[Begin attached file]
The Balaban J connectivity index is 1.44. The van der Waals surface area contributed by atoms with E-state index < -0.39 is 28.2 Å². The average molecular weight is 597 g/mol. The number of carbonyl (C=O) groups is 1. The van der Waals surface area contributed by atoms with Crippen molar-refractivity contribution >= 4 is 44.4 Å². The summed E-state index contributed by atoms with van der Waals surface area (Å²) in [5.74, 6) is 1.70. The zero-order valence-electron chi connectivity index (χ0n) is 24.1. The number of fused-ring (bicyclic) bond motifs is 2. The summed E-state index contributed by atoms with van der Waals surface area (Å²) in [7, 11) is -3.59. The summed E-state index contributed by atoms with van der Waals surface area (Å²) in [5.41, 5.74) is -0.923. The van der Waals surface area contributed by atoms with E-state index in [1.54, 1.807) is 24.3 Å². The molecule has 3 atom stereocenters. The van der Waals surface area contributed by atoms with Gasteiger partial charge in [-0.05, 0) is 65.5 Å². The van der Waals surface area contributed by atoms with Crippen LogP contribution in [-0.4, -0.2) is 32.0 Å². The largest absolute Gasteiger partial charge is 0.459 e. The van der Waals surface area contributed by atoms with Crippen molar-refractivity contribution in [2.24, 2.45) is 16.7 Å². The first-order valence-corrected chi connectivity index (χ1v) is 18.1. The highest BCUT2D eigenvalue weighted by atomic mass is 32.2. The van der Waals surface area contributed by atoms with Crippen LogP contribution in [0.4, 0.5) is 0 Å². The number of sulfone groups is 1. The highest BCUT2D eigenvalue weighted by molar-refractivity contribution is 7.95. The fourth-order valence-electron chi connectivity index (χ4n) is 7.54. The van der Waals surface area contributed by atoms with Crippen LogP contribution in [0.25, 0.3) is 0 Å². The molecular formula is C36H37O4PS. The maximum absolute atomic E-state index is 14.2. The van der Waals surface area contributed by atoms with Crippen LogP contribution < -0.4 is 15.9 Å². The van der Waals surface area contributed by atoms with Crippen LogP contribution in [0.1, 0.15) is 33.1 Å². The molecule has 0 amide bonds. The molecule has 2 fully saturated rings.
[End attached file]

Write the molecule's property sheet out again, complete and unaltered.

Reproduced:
The Balaban J connectivity index is 1.44. The van der Waals surface area contributed by atoms with E-state index < -0.39 is 28.2 Å². The average molecular weight is 597 g/mol. The number of carbonyl (C=O) groups is 1. The van der Waals surface area contributed by atoms with Crippen molar-refractivity contribution >= 4 is 44.4 Å². The summed E-state index contributed by atoms with van der Waals surface area (Å²) in [5.74, 6) is 1.70. The zero-order valence-electron chi connectivity index (χ0n) is 24.1. The number of fused-ring (bicyclic) bond motifs is 2. The summed E-state index contributed by atoms with van der Waals surface area (Å²) in [7, 11) is -3.59. The summed E-state index contributed by atoms with van der Waals surface area (Å²) in [5.41, 5.74) is -0.923. The van der Waals surface area contributed by atoms with E-state index in [1.54, 1.807) is 24.3 Å². The molecule has 3 atom stereocenters. The van der Waals surface area contributed by atoms with Gasteiger partial charge in [-0.05, 0) is 65.5 Å². The van der Waals surface area contributed by atoms with Crippen LogP contribution in [-0.4, -0.2) is 32.0 Å². The largest absolute Gasteiger partial charge is 0.459 e. The van der Waals surface area contributed by atoms with Crippen molar-refractivity contribution in [2.24, 2.45) is 16.7 Å². The first-order valence-corrected chi connectivity index (χ1v) is 18.1. The highest BCUT2D eigenvalue weighted by atomic mass is 32.2. The van der Waals surface area contributed by atoms with Crippen LogP contribution in [0.4, 0.5) is 0 Å². The number of sulfone groups is 1. The highest BCUT2D eigenvalue weighted by molar-refractivity contribution is 7.95. The fourth-order valence-electron chi connectivity index (χ4n) is 7.54. The van der Waals surface area contributed by atoms with Crippen LogP contribution in [0.25, 0.3) is 0 Å². The molecular formula is C36H37O4PS. The maximum absolute atomic E-state index is 14.2. The van der Waals surface area contributed by atoms with Crippen LogP contribution < -0.4 is 15.9 Å². The van der Waals surface area contributed by atoms with Crippen LogP contribution in [0.1, 0.15) is 33.1 Å². The molecule has 0 amide bonds. The molecule has 2 fully saturated rings.